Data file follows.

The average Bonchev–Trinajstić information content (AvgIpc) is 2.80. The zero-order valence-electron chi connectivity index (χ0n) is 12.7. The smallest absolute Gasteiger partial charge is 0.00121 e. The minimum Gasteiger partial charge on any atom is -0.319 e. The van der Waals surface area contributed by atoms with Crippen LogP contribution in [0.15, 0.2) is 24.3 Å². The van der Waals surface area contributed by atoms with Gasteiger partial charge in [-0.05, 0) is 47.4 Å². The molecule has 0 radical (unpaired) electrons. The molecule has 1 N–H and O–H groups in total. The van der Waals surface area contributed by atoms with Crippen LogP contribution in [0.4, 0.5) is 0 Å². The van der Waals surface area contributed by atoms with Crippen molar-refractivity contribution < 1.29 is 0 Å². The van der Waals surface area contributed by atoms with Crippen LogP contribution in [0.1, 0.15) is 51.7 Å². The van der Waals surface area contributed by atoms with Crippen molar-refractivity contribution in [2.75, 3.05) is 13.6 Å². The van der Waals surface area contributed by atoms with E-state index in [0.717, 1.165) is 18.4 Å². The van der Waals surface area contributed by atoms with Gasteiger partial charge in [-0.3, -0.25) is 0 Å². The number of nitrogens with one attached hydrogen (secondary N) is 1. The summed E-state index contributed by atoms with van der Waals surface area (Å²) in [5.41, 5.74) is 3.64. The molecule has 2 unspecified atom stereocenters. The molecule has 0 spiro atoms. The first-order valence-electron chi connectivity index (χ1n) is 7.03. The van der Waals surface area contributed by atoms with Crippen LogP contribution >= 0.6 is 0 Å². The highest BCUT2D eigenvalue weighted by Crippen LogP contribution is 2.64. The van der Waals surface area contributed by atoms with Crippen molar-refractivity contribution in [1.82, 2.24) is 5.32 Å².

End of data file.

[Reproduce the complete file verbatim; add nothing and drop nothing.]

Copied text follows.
The average Bonchev–Trinajstić information content (AvgIpc) is 2.80. The zero-order valence-electron chi connectivity index (χ0n) is 12.7. The smallest absolute Gasteiger partial charge is 0.00121 e. The minimum Gasteiger partial charge on any atom is -0.319 e. The van der Waals surface area contributed by atoms with Crippen LogP contribution in [0.15, 0.2) is 24.3 Å². The van der Waals surface area contributed by atoms with Gasteiger partial charge in [-0.05, 0) is 47.4 Å². The molecule has 0 radical (unpaired) electrons. The molecule has 1 N–H and O–H groups in total. The van der Waals surface area contributed by atoms with Crippen LogP contribution in [0.4, 0.5) is 0 Å². The van der Waals surface area contributed by atoms with Crippen molar-refractivity contribution < 1.29 is 0 Å². The van der Waals surface area contributed by atoms with Crippen LogP contribution in [0.1, 0.15) is 51.7 Å². The van der Waals surface area contributed by atoms with Crippen molar-refractivity contribution in [2.75, 3.05) is 13.6 Å². The van der Waals surface area contributed by atoms with E-state index in [0.717, 1.165) is 18.4 Å². The van der Waals surface area contributed by atoms with Gasteiger partial charge in [-0.3, -0.25) is 0 Å². The number of nitrogens with one attached hydrogen (secondary N) is 1. The summed E-state index contributed by atoms with van der Waals surface area (Å²) in [5.41, 5.74) is 3.64. The molecule has 2 unspecified atom stereocenters. The molecule has 0 spiro atoms. The first-order valence-electron chi connectivity index (χ1n) is 7.03. The van der Waals surface area contributed by atoms with Crippen LogP contribution >= 0.6 is 0 Å². The highest BCUT2D eigenvalue weighted by Crippen LogP contribution is 2.64. The van der Waals surface area contributed by atoms with Crippen molar-refractivity contribution in [1.82, 2.24) is 5.32 Å².